Written By Lisa S. Jones / Reviewed By Ray Spotts
While past studies have demonstrated that tea intake is beneficial to human health - and the positive effects include mood improvement and cardiovascular disease prevention - a study by researchers from the National University of Singapore reveals that regular tea drinkers have a better organized brain region which is associated with healthy cognitive function compared to non-tea drinkers.
The research team made this discovery after examining neuroimaging data of 36 older adults. The research was carried out with collaborators from the University of Essex and University of Cambridge, and the findings were published in the scientific journal Aging.
The research team recruited 36 adults aged 60 and above, and gathered data about their health, lifestyle, and psychological well-being. The elderly participants also had to undergo neuropsychological tests and magnetic resonance imaging (MRI).
The study was carried out from 2015 to 2018. Upon analyszing the participants’ cognitive performance and imaging results, the research team found that individuals who consumed either green tea, oolong tea, or black tea at least four times a week for about 25 years had brain regions that were interconnected in a more efficient way.
“Our results offer the first evidence of positive contribution of tea drinking to brain structure, and suggest that drinking tea regularly has a protective effect against age-related decline in brain organization,” says team leader Assistant Professor Feng Lei, who is from the Department of Psychological Medicine at the NUS Yong Loo Lin School of Medicine.
“Take the analogy of road traffic as an example - consider brain regions as destinations, while the connections between brain regions are roads. When a road system is better organized, the movement of vehicles and passengers is more efficient and uses less resources.
“Similarly, when the connections between brain regions are more structured, information processing can be performed more efficiently. We have shown in our previous studies that tea drinkers had better cognitive function as compared to non-tea drinkers.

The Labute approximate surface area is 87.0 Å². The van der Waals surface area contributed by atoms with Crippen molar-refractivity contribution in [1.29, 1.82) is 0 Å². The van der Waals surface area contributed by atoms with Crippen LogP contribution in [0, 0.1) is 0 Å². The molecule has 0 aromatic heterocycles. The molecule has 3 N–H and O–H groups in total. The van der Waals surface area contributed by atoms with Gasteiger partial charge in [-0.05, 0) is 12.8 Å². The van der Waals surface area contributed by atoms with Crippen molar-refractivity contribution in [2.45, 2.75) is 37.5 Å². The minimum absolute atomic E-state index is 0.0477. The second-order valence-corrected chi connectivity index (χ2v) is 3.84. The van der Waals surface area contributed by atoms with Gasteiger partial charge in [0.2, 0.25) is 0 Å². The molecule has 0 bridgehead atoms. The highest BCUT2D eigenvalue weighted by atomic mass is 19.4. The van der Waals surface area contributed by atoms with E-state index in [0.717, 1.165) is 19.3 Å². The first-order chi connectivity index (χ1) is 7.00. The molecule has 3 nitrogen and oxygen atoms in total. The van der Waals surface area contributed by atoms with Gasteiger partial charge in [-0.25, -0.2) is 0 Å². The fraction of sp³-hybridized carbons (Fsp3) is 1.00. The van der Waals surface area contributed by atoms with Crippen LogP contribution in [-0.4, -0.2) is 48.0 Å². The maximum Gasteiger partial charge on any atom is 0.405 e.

“Our current results relating to brain network indirectly support our previous findings by showing that the positive effects of regular tea drinking are the result of improved brain organization brought about by preventing disruption to interregional connections.”
Tips For Better Brain Health
Memory loss is something that mostly older people experience because as we grow old, the brain goes through depreciative changes which affect the brain health. In a bid to combat poor cognitive functions, different studies have been carried out to get to the cause of the problem and procure a solution.
Most of these studies - especially the cognitive studies conducted by researchers at Thomas Jefferson University - have pointed to improving participation in physical, social and mental activities as the best solutions to keep the brain active.
“Many people feel, ‘I’ve worked my whole life, retirement is my time to rest,’ ” says Joann Akpan, Clinical Research Coordinator at Jefferson. “This particular way of thinking is why most old people end up with memory loss. When we don’t use our mind as actively as we did before, it stops being active as it was. It’s a simple process of gives and takes.”